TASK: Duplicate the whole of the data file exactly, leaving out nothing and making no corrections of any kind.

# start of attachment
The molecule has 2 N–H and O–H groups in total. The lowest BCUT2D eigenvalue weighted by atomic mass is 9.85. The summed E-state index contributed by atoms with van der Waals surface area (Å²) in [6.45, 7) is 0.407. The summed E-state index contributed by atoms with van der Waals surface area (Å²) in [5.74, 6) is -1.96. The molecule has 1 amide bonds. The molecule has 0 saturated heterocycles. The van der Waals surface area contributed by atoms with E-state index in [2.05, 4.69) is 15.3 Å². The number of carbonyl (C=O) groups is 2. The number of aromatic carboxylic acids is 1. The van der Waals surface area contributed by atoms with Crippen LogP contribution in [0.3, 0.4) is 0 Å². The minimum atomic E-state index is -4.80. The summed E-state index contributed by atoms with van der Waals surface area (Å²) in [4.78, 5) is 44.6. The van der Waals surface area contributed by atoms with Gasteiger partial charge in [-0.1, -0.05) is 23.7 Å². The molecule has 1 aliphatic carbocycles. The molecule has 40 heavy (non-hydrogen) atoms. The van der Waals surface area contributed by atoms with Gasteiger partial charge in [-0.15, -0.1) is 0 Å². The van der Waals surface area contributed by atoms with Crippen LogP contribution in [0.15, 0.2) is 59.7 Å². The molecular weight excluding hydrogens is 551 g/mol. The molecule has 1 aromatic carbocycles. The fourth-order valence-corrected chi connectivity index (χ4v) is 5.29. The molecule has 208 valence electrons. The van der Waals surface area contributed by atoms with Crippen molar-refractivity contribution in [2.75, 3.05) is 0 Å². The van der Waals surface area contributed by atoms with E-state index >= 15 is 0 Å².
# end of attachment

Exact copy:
The molecule has 2 N–H and O–H groups in total. The lowest BCUT2D eigenvalue weighted by atomic mass is 9.85. The summed E-state index contributed by atoms with van der Waals surface area (Å²) in [6.45, 7) is 0.407. The summed E-state index contributed by atoms with van der Waals surface area (Å²) in [5.74, 6) is -1.96. The molecule has 1 amide bonds. The molecule has 0 saturated heterocycles. The van der Waals surface area contributed by atoms with E-state index in [2.05, 4.69) is 15.3 Å². The number of carbonyl (C=O) groups is 2. The number of aromatic carboxylic acids is 1. The van der Waals surface area contributed by atoms with Crippen LogP contribution in [0.3, 0.4) is 0 Å². The minimum atomic E-state index is -4.80. The summed E-state index contributed by atoms with van der Waals surface area (Å²) in [4.78, 5) is 44.6. The van der Waals surface area contributed by atoms with Gasteiger partial charge in [-0.1, -0.05) is 23.7 Å². The molecule has 1 aliphatic carbocycles. The molecule has 40 heavy (non-hydrogen) atoms. The van der Waals surface area contributed by atoms with Gasteiger partial charge in [-0.15, -0.1) is 0 Å². The van der Waals surface area contributed by atoms with Crippen LogP contribution in [0.15, 0.2) is 59.7 Å². The molecular weight excluding hydrogens is 551 g/mol. The molecule has 1 aromatic carbocycles. The fourth-order valence-corrected chi connectivity index (χ4v) is 5.29. The molecule has 208 valence electrons. The van der Waals surface area contributed by atoms with Crippen molar-refractivity contribution in [2.75, 3.05) is 0 Å². The van der Waals surface area contributed by atoms with E-state index >= 15 is 0 Å².